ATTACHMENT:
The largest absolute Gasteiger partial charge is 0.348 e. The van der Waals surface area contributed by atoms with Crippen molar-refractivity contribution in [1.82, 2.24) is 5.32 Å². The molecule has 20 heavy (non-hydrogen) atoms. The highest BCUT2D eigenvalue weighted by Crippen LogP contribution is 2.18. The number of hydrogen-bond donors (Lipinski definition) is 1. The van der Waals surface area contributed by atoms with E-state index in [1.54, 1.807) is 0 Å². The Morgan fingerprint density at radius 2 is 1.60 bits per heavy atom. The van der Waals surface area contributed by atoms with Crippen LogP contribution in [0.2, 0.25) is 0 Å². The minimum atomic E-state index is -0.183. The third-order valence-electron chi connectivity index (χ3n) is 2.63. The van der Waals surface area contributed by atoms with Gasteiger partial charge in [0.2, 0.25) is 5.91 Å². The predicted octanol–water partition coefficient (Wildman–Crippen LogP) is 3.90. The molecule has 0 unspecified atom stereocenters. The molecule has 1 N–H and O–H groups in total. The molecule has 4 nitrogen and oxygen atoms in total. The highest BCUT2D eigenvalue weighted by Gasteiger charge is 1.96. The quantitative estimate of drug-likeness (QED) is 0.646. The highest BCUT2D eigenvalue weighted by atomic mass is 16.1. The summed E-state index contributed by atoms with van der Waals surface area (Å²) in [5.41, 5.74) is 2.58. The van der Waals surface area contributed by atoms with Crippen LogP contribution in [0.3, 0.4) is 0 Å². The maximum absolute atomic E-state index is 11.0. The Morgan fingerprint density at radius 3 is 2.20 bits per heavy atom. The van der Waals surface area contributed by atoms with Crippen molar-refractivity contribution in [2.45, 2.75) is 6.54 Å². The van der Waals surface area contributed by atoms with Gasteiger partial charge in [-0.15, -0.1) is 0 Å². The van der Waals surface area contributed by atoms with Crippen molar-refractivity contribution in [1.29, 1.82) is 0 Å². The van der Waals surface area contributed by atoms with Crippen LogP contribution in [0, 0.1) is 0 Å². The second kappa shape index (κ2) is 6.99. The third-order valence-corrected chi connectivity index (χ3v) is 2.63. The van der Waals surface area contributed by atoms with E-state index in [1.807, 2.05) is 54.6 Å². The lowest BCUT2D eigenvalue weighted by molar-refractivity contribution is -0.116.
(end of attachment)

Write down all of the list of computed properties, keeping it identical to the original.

The largest absolute Gasteiger partial charge is 0.348 e. The van der Waals surface area contributed by atoms with Crippen molar-refractivity contribution in [1.82, 2.24) is 5.32 Å². The molecule has 20 heavy (non-hydrogen) atoms. The highest BCUT2D eigenvalue weighted by Crippen LogP contribution is 2.18. The number of hydrogen-bond donors (Lipinski definition) is 1. The van der Waals surface area contributed by atoms with E-state index in [1.54, 1.807) is 0 Å². The Morgan fingerprint density at radius 2 is 1.60 bits per heavy atom. The van der Waals surface area contributed by atoms with Crippen LogP contribution in [0.2, 0.25) is 0 Å². The minimum atomic E-state index is -0.183. The third-order valence-electron chi connectivity index (χ3n) is 2.63. The van der Waals surface area contributed by atoms with Gasteiger partial charge in [0.2, 0.25) is 5.91 Å². The predicted octanol–water partition coefficient (Wildman–Crippen LogP) is 3.90. The molecule has 0 unspecified atom stereocenters. The molecule has 1 N–H and O–H groups in total. The molecule has 4 nitrogen and oxygen atoms in total. The highest BCUT2D eigenvalue weighted by Gasteiger charge is 1.96. The quantitative estimate of drug-likeness (QED) is 0.646. The highest BCUT2D eigenvalue weighted by atomic mass is 16.1. The summed E-state index contributed by atoms with van der Waals surface area (Å²) in [5.41, 5.74) is 2.58. The van der Waals surface area contributed by atoms with Crippen LogP contribution in [0.3, 0.4) is 0 Å². The maximum absolute atomic E-state index is 11.0. The Morgan fingerprint density at radius 3 is 2.20 bits per heavy atom. The van der Waals surface area contributed by atoms with Crippen molar-refractivity contribution in [2.45, 2.75) is 6.54 Å². The van der Waals surface area contributed by atoms with Gasteiger partial charge in [-0.15, -0.1) is 0 Å². The van der Waals surface area contributed by atoms with Crippen molar-refractivity contribution in [1.29, 1.82) is 0 Å². The van der Waals surface area contributed by atoms with Crippen LogP contribution in [0, 0.1) is 0 Å². The second kappa shape index (κ2) is 6.99. The third-order valence-corrected chi connectivity index (χ3v) is 2.63. The van der Waals surface area contributed by atoms with E-state index in [1.807, 2.05) is 54.6 Å². The lowest BCUT2D eigenvalue weighted by molar-refractivity contribution is -0.116.